We report the case of a 50-year-old man with disabling recurrent hypersomnia with autonomic instability due to catatonia in the setting of atypical bipolar disorder. Treatment with valproic acid for bipolar disorder resulted in complete resolution of symptoms.
Mahmoudi M, Friedman D, Vendrame M, Kothare SV. A case of recurrent hypersomnia with autonomic dysfunction. J Clin Sleep Med. 2017;13(7):923–924.
Recurrent hypersomnia is a rare condition often seen in patients with Kleine-Levin syndrome, autoimmune encephalitis, menstrual-related hypersomnia, and seasonal affective disorder, as well as those with anxiety and depression.1
Catatonia is a neuropsychiatric syndrome. Per the fifth edition of the Diagnostic and Statistical Manual of Mental Disorders (DSM-5), at least three of the following criteria have to be present to diagnose catatonia: catalepsy, waxy flexibility, stupor, agitation that is not induced by external stimuli, mutism, negativism, posturing, mannerisms, stereotypies, grimacing, echolalia, or echopraxia.2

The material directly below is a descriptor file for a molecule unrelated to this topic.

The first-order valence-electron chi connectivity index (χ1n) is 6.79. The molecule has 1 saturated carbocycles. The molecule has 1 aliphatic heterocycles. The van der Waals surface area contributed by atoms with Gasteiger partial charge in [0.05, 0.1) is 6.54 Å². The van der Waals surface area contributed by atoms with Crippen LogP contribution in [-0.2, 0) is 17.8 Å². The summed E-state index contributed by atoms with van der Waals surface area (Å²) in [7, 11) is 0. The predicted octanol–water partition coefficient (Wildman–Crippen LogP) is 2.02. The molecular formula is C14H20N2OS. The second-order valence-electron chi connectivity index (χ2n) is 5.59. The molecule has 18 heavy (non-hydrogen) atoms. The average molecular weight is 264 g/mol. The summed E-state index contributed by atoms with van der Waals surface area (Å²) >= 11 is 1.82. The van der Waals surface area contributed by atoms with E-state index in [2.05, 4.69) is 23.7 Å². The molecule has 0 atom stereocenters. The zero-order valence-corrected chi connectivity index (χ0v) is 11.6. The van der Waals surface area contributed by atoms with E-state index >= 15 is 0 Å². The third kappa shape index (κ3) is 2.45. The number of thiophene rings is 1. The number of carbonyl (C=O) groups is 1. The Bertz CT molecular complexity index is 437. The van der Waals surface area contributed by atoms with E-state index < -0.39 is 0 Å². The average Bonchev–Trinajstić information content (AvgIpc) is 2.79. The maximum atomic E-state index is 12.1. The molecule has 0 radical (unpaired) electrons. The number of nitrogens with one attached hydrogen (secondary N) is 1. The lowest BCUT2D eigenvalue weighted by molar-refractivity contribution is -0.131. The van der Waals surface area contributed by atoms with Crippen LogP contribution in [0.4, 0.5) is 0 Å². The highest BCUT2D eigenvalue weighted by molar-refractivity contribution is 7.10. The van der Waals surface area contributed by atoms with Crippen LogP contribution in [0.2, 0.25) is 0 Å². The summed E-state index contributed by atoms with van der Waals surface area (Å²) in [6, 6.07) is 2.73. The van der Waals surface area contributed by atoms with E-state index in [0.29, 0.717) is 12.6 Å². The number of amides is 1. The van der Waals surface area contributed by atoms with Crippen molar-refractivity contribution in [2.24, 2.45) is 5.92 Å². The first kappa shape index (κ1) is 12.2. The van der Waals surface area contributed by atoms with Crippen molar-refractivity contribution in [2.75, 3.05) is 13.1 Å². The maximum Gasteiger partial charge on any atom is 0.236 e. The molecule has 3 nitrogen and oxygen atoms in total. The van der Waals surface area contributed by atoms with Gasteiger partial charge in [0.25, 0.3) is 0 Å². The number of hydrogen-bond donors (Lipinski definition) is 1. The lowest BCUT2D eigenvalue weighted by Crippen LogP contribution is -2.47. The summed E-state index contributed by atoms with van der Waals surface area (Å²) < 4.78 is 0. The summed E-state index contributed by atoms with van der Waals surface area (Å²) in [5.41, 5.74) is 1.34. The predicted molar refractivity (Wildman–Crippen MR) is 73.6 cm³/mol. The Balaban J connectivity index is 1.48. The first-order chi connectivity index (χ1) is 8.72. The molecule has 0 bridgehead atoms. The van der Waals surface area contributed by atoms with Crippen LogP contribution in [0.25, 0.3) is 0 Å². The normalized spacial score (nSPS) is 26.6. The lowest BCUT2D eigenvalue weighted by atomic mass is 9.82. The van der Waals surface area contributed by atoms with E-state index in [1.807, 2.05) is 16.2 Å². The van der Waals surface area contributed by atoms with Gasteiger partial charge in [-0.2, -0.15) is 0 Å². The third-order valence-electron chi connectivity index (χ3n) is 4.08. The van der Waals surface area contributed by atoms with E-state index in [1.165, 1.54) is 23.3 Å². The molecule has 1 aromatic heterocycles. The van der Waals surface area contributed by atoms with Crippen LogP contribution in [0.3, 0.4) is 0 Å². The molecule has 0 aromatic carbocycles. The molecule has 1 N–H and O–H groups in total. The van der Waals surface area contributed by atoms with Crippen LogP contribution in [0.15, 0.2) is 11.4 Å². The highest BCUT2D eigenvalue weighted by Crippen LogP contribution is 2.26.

We report a case of a man with recurrent hypersomnia with autonomic instability due to catatonia in whom atypical bipolar disorder was later diagnosed. Catatonia can occur in patients with underlying psychiatric and general medical disorders. Common psychiatric conditions associated with catatonia include bipolar disorder, unipolar major depression, psychotic disorder, and autism spectrum disorder. Recognition of catatonia is important, as it may be caused or exacerbated by treatment of the underlying disorder.1,3,4
REPORT OF CASE